A revolutionary design

The world-renowned architects behind Texas High

Story by Charli Hueter, staff writer

Few students recall a time when there was nothing but an empty field beside Summerhill road, void of the high school yet to engulf its blank field. For those nostalgics who do, however, they no doubt see visions of the 1960s at Texas High. Their school had become like that of a university, spacious and contemporary. The parking lot swelled with bright red Ford Mustangs, smooth grey Camaros and soft yellow Beetles. Freshmen in bell-bottoms pranced up the steps, grinning at the notion that this would be their educational home for the next four years. While the mastermind behind Tigerland as we know it may be departed from this world, we will forever be thankful for the reality he created.

Ironically enough, the land just “west of Kennedy Lane” was originally an old hog farm. The area spanned a total of 91 acres, wedging a hefty $137,000 gap in the district’s bank account. The increasing value of the U.S. dollar from the 1960s to 2018 means that this sum would equate to an imprecise $1.06 million today.

We haven’t even taken into consideration the evaluated construction costs, which were estimated to break $2.5 million. Today, that would be an enormous, multimillion-dollar contract.

But besides the astounding financial figures, what is important is what the transaction served to promote: the building of our adored high school.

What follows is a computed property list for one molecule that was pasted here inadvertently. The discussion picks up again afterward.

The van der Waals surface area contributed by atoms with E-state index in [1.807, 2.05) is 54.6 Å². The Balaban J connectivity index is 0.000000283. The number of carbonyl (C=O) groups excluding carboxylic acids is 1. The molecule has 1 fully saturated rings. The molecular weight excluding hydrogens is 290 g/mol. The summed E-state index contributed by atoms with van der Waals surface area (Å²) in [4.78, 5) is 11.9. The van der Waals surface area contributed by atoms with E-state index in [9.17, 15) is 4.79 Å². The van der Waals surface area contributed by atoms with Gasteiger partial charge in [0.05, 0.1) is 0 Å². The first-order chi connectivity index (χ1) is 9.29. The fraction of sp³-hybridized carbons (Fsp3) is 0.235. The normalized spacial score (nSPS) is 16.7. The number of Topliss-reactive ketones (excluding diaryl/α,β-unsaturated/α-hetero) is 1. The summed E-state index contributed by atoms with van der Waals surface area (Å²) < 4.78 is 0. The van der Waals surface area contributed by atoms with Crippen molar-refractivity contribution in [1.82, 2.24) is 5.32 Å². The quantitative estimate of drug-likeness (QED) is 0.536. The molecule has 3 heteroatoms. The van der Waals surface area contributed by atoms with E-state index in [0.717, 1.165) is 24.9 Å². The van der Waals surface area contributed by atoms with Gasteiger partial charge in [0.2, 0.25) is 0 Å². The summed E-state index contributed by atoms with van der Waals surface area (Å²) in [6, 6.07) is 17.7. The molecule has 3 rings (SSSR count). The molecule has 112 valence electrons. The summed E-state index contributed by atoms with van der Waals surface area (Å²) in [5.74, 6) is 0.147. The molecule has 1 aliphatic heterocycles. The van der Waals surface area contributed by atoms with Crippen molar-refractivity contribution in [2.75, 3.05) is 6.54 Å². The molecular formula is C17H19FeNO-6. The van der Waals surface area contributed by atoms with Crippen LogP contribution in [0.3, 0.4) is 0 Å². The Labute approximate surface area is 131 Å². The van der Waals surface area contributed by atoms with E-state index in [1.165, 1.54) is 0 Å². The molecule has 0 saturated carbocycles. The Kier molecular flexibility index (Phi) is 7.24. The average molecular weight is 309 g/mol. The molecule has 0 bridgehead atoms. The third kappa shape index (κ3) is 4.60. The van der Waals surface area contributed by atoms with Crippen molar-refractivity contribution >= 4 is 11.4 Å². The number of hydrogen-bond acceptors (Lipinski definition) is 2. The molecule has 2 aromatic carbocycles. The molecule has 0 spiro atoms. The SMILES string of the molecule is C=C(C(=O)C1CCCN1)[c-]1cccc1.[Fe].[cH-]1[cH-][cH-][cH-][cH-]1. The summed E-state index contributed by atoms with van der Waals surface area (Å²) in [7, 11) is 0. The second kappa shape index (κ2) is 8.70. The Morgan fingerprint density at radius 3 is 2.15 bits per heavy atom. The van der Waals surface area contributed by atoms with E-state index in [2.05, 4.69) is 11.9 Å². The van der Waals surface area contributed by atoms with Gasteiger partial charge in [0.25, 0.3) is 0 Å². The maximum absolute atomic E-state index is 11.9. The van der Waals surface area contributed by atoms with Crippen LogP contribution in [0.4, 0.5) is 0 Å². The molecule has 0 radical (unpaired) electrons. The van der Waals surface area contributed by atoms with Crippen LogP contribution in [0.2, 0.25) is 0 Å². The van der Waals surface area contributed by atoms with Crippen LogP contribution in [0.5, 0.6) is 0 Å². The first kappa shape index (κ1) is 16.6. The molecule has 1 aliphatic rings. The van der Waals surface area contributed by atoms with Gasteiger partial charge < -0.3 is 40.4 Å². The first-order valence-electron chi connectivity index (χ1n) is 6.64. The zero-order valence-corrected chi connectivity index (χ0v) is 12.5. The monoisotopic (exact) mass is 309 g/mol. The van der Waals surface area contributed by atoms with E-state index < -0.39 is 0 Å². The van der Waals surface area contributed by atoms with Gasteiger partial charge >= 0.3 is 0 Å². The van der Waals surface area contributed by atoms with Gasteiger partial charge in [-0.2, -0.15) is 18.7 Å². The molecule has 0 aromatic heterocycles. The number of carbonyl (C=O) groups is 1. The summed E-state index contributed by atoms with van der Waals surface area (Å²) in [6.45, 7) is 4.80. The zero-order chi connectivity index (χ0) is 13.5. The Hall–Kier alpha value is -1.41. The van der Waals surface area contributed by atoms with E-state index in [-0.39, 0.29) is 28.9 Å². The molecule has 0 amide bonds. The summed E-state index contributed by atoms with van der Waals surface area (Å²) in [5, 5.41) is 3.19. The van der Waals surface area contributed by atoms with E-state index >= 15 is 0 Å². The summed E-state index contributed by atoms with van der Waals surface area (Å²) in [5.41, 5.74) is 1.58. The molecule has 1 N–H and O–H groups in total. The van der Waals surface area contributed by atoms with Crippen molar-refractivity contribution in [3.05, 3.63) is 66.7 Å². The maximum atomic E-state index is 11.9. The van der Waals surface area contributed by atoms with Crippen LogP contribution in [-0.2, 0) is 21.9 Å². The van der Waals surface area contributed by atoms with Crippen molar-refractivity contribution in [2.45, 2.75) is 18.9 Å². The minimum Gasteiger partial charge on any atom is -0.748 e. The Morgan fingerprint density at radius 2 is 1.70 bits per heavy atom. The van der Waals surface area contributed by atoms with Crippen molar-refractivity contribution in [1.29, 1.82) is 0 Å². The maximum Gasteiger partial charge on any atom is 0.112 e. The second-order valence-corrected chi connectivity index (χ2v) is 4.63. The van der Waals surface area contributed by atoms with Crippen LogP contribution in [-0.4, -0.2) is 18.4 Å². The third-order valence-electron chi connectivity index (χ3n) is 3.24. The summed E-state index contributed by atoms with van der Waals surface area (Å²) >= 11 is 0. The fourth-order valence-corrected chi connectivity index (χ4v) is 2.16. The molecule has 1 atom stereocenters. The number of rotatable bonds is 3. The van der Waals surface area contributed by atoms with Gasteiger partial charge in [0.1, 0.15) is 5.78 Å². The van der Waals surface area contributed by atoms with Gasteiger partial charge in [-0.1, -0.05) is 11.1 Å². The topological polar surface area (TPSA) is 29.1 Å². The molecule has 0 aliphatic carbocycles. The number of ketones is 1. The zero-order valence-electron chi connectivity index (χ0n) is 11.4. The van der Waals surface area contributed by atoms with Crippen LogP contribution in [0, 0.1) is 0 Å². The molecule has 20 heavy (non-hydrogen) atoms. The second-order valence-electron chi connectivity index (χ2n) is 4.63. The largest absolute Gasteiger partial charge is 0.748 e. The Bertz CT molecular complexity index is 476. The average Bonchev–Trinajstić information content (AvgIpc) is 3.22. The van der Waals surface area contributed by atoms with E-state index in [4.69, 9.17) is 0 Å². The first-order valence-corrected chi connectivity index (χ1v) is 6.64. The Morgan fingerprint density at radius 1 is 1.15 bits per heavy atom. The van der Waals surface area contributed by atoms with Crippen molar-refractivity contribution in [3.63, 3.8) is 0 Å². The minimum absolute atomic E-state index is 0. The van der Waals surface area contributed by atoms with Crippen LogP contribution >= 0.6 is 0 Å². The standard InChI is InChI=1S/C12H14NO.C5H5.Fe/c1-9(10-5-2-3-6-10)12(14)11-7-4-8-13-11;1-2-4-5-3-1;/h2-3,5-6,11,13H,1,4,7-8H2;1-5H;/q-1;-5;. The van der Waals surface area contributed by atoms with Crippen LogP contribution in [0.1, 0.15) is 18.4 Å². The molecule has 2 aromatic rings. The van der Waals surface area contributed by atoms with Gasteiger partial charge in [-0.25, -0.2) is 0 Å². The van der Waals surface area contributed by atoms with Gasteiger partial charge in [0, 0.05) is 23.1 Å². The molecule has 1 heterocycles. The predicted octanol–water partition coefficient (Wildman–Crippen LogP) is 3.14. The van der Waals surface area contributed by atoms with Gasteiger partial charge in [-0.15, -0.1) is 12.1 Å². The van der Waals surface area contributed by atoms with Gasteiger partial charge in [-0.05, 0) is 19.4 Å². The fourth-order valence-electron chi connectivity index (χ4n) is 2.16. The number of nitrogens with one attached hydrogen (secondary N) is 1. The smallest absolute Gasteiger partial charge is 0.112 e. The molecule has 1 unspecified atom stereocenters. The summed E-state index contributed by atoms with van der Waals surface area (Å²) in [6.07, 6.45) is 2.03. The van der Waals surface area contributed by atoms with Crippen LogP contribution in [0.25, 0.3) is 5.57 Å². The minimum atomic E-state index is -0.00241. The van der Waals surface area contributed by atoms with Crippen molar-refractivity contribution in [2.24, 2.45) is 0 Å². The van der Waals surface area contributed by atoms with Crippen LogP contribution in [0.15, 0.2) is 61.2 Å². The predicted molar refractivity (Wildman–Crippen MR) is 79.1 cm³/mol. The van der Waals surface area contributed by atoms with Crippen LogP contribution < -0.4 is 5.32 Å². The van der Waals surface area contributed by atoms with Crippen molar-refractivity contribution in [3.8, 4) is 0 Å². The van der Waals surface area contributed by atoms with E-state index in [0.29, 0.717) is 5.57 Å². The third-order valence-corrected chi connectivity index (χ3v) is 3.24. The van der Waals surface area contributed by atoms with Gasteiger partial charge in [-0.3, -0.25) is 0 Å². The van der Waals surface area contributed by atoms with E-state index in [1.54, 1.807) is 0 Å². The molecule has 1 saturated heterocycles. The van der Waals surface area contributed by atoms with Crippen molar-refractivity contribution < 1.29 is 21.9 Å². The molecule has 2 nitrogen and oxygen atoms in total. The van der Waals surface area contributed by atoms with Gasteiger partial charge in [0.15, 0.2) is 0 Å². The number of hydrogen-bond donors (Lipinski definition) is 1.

— Charli Hueter

Two years following 1964, Texas High was in need of fresh beginnings. The old establishment, a blocky site not unlike that of a wedding cake with its many levels, had functioned well before segregation laws were superseded. It took two tries before the board agreed on a more sheet-cake-like approach for a new campus, which would clear the way for unification and a larger student population.  

Around this time, Caudill-Rowlett-Scott (CRS), a firm consisting of four budding architects, was gaining popularity for their ingenuity in the erection of the Blackwell Elementary School. Referred to as a “revolution in school design,” they implemented the idea expressed in Caudill’s 1941 book, “Space for Teaching,” in which he highlights the “outmoded standards” still abided by in school construction.

Caudill-Rowlett-Scott was not only famous for their innovative research, but also for their infamous “squatter” technique. With the closest firm during their initial project clocking in at almost 500 miles in commute time, the team realized that they were about to waste a lot of energy and money on unnecessary fees. Likewise, they temporarily stationed their office closer to the site — a tactic that was so effective, it was never discarded.

Caudill-Rowlett-Scott went on to open its first regional office in Oklahoma, and eventually, even New York. In the city of Houston, it became the largest local architectural firm due to its composition of seven propitious architects. By the 1960s, around the time Texas High enlisted their services, CRS also began working internationally.

In 1978, the Caudill-Rowlett-Scott firm made headlines when a multimillionaire from Saudi Arabia invested in the company. Our very own architects, once merely professors at Texas A&M, had founded the “largest engineering corporation in the United States.” With this in mind, Texas High School does not just withhold the legacy of its revered alumni, but also that of its world-renowned architects.

Ultimately, it doesn’t matter what CRS went on to fabricate when they departed from Texarkana. For us, their accomplishments climax only at the institution of our beloved school, which has stood for over half a century as a hearth for new beginnings and old memories. With their avant-garde twist on former structural concepts, it was a piece of cake for the architects of Texas High to create a campus that would persist throughout the coming years.